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The Daily Wildcat

The Daily Wildcat


Social media boost Super Bowl commercials’ bang for the buck

NASHVILLE, Tenn. — Even before the Super Bowl, Volkswagen’s commercial touting the new Chattanooga, Tenn.-built Passat sedan already had gone viral in the social media, highlighting the way the marketing game is changing in connection with television’s biggest sports event.

Not content to let a $3 million TV spot stand on its own in a program with more than 100 million viewers, Super Bowl advertisers are leveraging that expense by expanding their reach through such channels as Facebook, Twitter and YouTube.

“”They’re trying to connect with consumers on a personal level,”” said Brian Evans, managing director of the Nashville-based FanLab, a sports-marketing research firm.

“”What everyone is trying to do is build relationships,”” he said. “”Once you’ve got that relationship, the cost of marketing decreases. If you have thousands of followers on Facebook, you can reach out to them instantly with very little cost.””

Volkswagen, the iconic German automaker that has built a new factory in Chattanooga, posted the Passat ad on YouTube at midweek, and by late Friday there had been nearly seven million views, said Brian Thomas, general manager of brand marketing for Volkswagen of America.

In the past, advertisers kept their Super Bowl spots secret until they aired during the game. But the lure of social media offers advertisers a chance to create buzz during a longer period, said Jeffrey Buntin Jr., president and CEO of the Buntin Group, a Nashville-based advertising agency.

“”It’s about getting a brand talked about, tweeted about, socialized,”” Buntin said.

Volkswagen made the decision to release its cute TV spot early showing a Darth Vader-costumed child testing his “”force”” around the house and finally getting a surprise when dad comes home in a shiny new VW.

“”The Super Bowl is expensive, but it is an extremely efficient way to reach a consumer base,”” said Brian Thomas, general manager of brand marketing for Volkswagen of America. “”Volkswagen has big ambitions. We’re building a plant in Tennessee that we need to fill.””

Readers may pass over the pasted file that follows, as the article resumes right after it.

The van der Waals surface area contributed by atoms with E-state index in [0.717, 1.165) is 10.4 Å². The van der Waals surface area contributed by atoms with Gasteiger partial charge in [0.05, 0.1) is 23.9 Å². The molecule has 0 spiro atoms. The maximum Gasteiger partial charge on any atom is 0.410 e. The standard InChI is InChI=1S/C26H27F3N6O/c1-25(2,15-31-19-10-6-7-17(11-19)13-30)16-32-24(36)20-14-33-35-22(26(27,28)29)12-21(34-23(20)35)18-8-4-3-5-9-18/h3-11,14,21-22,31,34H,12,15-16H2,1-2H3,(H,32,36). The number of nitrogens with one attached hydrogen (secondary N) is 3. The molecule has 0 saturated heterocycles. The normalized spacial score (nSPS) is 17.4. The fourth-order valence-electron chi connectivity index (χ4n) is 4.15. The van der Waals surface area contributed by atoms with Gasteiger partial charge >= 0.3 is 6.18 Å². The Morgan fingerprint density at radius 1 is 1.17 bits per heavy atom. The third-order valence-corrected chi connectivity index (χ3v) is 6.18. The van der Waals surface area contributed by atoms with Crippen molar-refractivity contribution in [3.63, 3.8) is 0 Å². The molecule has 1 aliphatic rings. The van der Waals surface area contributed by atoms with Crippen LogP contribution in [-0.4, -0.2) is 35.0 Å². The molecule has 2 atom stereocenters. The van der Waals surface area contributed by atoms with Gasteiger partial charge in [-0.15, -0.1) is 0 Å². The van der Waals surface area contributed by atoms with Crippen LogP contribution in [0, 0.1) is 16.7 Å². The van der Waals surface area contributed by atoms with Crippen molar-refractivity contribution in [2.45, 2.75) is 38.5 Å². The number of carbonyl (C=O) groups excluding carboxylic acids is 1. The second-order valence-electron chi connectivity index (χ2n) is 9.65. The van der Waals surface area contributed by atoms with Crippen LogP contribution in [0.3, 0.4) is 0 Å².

In addition to the Darth Vader spot, a second VW commercial, called Black Beetle, was scheduled to air in the fourth quarter of the game. It’s on YouTube as well, Thomas said, and has garnered two million views.

Shirley Brady, editor of, a website for marketing professionals, said advertisers face a choice between leaking their whole commercial or providing “”teaser”” snippets that can build anticipation for the actual spot.

“”Maybe advertisers like Volkswagen are bringing out their (full) spots in advance because they don’t want to get lost in the noise on Sunday”” amid a bunch of other high-priced commercials. Bridgestone, the tire maker based in Nashville, is running two spots in the game, as well as sponsoring the halftime show featuring the music group, the Black Eyed Peas.

It’s the company’s fourth straight year with a sponsorship deal for the NFL’s championship game.

“”It’s working for us, and we’ve just renewed the contract for five more years,”” said John Baratta, the company’s president of replacement tire sales.

“”Brand building takes time, but we have seen good sales increases each year after our Super Bowl advertising.””

The usual Super Bowl advertisers will be there Sunday, but automakers were expected to have an unusually heavy presence, including Chevrolet, which planned to run five spots during the game, each one for a different vehicle.

There also will be a Chevy Camaro awarded to the Most Valuable Player. Mercedes-Benz is advertising for the first time, and other carmakers with spots include Chrysler, Audi, Hyundai, Kia, Mini Cooper, Suzuki and BMW.

While Bridgestone and Volkswagen are giving Tennessee visible representation in the Super Bowl, Franklin-based Nissan North America is sitting out, spokesman Steve Parrett said. “”It’s a crowded environment that isn’t a good fit for us at this time,”” he said.

Nissan has, however, purchased a four-page spread in the annual swimsuit issue of Sports Illustrated, in which bikini-clad models are associated with various Nissan vehicles.

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